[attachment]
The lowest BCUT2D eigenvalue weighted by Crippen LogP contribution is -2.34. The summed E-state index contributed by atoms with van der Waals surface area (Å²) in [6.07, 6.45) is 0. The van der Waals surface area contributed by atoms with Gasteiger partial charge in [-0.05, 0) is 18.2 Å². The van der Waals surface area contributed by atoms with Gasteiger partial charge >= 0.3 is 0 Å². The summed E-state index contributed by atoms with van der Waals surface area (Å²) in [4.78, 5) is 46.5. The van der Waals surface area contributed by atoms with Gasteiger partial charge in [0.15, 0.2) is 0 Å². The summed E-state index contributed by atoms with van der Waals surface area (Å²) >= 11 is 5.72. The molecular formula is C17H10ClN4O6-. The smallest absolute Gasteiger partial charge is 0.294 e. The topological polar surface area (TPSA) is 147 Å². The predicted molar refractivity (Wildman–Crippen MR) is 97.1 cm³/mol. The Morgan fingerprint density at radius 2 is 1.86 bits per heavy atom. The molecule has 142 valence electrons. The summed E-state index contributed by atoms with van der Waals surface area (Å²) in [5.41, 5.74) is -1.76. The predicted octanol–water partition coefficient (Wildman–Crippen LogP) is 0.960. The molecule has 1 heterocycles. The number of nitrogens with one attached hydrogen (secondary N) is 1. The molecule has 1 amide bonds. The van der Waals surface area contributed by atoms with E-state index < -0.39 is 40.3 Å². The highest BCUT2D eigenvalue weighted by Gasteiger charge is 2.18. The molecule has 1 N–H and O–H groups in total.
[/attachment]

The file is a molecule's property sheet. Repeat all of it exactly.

The lowest BCUT2D eigenvalue weighted by Crippen LogP contribution is -2.34. The summed E-state index contributed by atoms with van der Waals surface area (Å²) in [6.07, 6.45) is 0. The van der Waals surface area contributed by atoms with Gasteiger partial charge in [-0.05, 0) is 18.2 Å². The van der Waals surface area contributed by atoms with Gasteiger partial charge >= 0.3 is 0 Å². The summed E-state index contributed by atoms with van der Waals surface area (Å²) in [4.78, 5) is 46.5. The van der Waals surface area contributed by atoms with Gasteiger partial charge in [0.15, 0.2) is 0 Å². The summed E-state index contributed by atoms with van der Waals surface area (Å²) >= 11 is 5.72. The molecular formula is C17H10ClN4O6-. The smallest absolute Gasteiger partial charge is 0.294 e. The topological polar surface area (TPSA) is 147 Å². The predicted molar refractivity (Wildman–Crippen MR) is 97.1 cm³/mol. The Morgan fingerprint density at radius 2 is 1.86 bits per heavy atom. The molecule has 142 valence electrons. The summed E-state index contributed by atoms with van der Waals surface area (Å²) in [5.41, 5.74) is -1.76. The predicted octanol–water partition coefficient (Wildman–Crippen LogP) is 0.960. The molecule has 1 heterocycles. The number of nitrogens with one attached hydrogen (secondary N) is 1. The molecule has 1 amide bonds. The van der Waals surface area contributed by atoms with E-state index < -0.39 is 40.3 Å². The highest BCUT2D eigenvalue weighted by Gasteiger charge is 2.18. The molecule has 1 N–H and O–H groups in total.